4. Do you get even more points for using a 50 AE or a 500 Smith? What if the muzzle blast alone rips the target to pieces? Are hits from hand grenade fragments and secondary projectiles scored the same as pistol bullets? Inquiring minds want to know. I haven’t been to an organized shooting match in a while, so I could be behind the times.

    • Sure – larger diameter bullet=better chance of breaking the line for a higher scoring zone. No extra points for collateral damage in the form of rips, tears, or flash burns on the paper.

      • So what your saying is you should switch to one of those fancy bolo rounds to maximize your ability to hit high score zones?

  5. Nitpick: The footnote uses “grams” in the first sentence, but uses “grains” (correctly) in the following formula.

    • Fixed. Thanks.

      I’ll address the other comments after I get some time, investigate more, and read the entire original article rather than just scanning and reading the end.

  6. A question of statistics you may want to watch out for: conventional calculations of probabilities and standard deviations apply to a “normal” (Gaussian) distribution of observations. When you’re dealing with the products of manufacturing processes, the distributions may be rather different.
    I remember an article in an electronics magazine that pointed this out: when you buy electronic components with a given tolerance spec, you’re not getting parts with a normal distribution and that tolerance value at 2 or 3 sigma. What you get is a two-peak distribution around plus and minus the given tolerance. You’re not getting parts much closer to the nominal value; those are sold instead as tighter tolerance parts.
    This probably doesn’t apply to the powder load of cartridges, which is a measured value in a dispensing device. But it might apply to the bullet weight. If so, your velocity distribution is likely to be bimodal as a result.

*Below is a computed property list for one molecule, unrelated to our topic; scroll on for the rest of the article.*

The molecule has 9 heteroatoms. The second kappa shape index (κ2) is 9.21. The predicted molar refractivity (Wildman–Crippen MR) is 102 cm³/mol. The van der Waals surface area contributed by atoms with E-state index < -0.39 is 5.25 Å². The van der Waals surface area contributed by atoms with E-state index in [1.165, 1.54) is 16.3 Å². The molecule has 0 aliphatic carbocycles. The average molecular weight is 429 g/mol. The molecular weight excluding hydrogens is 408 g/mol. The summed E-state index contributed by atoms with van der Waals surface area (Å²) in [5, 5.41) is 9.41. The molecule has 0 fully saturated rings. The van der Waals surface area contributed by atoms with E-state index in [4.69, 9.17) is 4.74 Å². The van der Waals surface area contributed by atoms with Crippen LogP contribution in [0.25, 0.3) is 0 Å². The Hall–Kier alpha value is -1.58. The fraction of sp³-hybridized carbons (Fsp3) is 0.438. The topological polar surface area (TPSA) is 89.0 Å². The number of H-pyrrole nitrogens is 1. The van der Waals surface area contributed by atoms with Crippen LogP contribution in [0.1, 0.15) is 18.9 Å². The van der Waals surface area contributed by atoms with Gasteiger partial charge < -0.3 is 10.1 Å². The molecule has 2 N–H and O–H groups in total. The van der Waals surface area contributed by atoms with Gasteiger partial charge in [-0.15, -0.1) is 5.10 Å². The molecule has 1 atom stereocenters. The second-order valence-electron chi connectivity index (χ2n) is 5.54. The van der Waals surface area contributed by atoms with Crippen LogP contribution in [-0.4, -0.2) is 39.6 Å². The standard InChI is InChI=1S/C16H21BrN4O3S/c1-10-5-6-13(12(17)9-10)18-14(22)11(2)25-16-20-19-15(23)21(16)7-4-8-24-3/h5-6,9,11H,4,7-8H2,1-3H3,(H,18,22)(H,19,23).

• Yup. Standard deviation might still apply if there were many variables of approximately equal contribution and independent but don’t count on that in many cases.

      In this situation the dominate factors are probably powder mass and shell case variations. My powder mass probably has an error of about +/- 0.1 grains with what I expect is something close to a normal distribution. This corresponds to a velocity variation of about +/- 18 fps (from my log files for various powder weights using the same bullets).

      I don’t know the effect of the shell casings but I don’t sort my brass and have a variety of manufactures represented. The distribution is probably not normal.

  7. USPSA uses the average of your 3 best. I don’t know how to do that. Requiring 3 passing velocities is as close as I can calculate. Here is the result. I find using 2 SDs and only failing to make USPSA PF once in 8 million matches to be adequate.

    z Failures
    —- —————–
    0.00 1 in 4
    0.50 1 in 31
    1.00 1 in 628
    1.25 1 in 4,359
    1.50 1 in 40,143
    1.75 1 in 491,547
    2.00 1 in 8 million
    2.50 1 in 5.25 billion

    • Here’s the thing that bothers me about this: you’re already nearly 2 standard deviations from the minimum velocity needed to make major in your original data. The fact that you very nearly didn’t make major when they actually tested your rounds suggests at least a couple of possibilities:

      1) Calibration error in chronograph, yours or theirs
      2) The loads got “cooler” between the time you chrono’ed them and the match. (Storage conditions or temperature at the match?)

      Like Ken said above, if you were really ~1.8 SDs above major, the chances of you so nearly missing major are already incredibly slim. Rather than simply raising the power a little, you may want to check and see if something else is going on.

      • 1) Is a valid concern.
        2) Probably is not valid unless there is a negative correlation with temperature. My chronograph data was obtained on March 29th, while in north central Idaho with a temperature (from the log file) of ~45F. The match was in June (?) in Reno. I recall it being warm (short sleeve shirt weather) but not uncomfortably hot when doing the power factor test.

        Other concerns:

        3) USPSA states the distance to the chronograph is at least 10 feet from the gun muzzle. I did my tests at eight feet.
        4) I had a sample size of only four. This is really too small. I found another log entry from June 24th for the same load using five samples (still too small) with the following results:
        Velocity samples: 1015.8, 967.9, 921.6, 976.5, 990.9
        Mean: 974.6
        Standard Deviation: 31.1

  8. In regards to power factors and shootin’ matches, I’m still working to pass the first rule: only hits count.

Comments are closed.